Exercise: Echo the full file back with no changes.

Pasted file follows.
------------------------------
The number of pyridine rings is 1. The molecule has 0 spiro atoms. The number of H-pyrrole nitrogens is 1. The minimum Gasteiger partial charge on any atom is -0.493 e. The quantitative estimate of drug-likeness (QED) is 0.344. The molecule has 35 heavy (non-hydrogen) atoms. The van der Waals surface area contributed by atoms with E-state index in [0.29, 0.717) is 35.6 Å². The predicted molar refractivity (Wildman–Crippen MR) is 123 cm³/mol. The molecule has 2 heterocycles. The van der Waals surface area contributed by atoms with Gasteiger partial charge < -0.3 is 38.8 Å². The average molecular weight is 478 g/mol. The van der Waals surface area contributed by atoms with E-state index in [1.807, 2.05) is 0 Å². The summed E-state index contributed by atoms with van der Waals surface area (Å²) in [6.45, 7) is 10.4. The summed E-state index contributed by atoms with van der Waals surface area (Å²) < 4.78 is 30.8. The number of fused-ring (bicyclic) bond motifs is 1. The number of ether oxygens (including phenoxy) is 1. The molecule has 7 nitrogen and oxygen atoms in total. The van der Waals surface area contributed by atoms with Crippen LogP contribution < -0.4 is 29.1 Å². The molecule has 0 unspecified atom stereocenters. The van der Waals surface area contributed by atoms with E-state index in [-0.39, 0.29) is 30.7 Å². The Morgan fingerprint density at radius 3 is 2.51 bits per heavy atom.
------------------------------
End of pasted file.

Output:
The number of pyridine rings is 1. The molecule has 0 spiro atoms. The number of H-pyrrole nitrogens is 1. The minimum Gasteiger partial charge on any atom is -0.493 e. The quantitative estimate of drug-likeness (QED) is 0.344. The molecule has 35 heavy (non-hydrogen) atoms. The van der Waals surface area contributed by atoms with E-state index in [0.29, 0.717) is 35.6 Å². The predicted molar refractivity (Wildman–Crippen MR) is 123 cm³/mol. The molecule has 2 heterocycles. The van der Waals surface area contributed by atoms with Gasteiger partial charge < -0.3 is 38.8 Å². The average molecular weight is 478 g/mol. The van der Waals surface area contributed by atoms with E-state index in [1.807, 2.05) is 0 Å². The summed E-state index contributed by atoms with van der Waals surface area (Å²) in [6.45, 7) is 10.4. The summed E-state index contributed by atoms with van der Waals surface area (Å²) < 4.78 is 30.8. The number of fused-ring (bicyclic) bond motifs is 1. The number of ether oxygens (including phenoxy) is 1. The molecule has 7 nitrogen and oxygen atoms in total. The van der Waals surface area contributed by atoms with Crippen LogP contribution < -0.4 is 29.1 Å². The molecule has 0 unspecified atom stereocenters. The van der Waals surface area contributed by atoms with E-state index in [-0.39, 0.29) is 30.7 Å². The Morgan fingerprint density at radius 3 is 2.51 bits per heavy atom.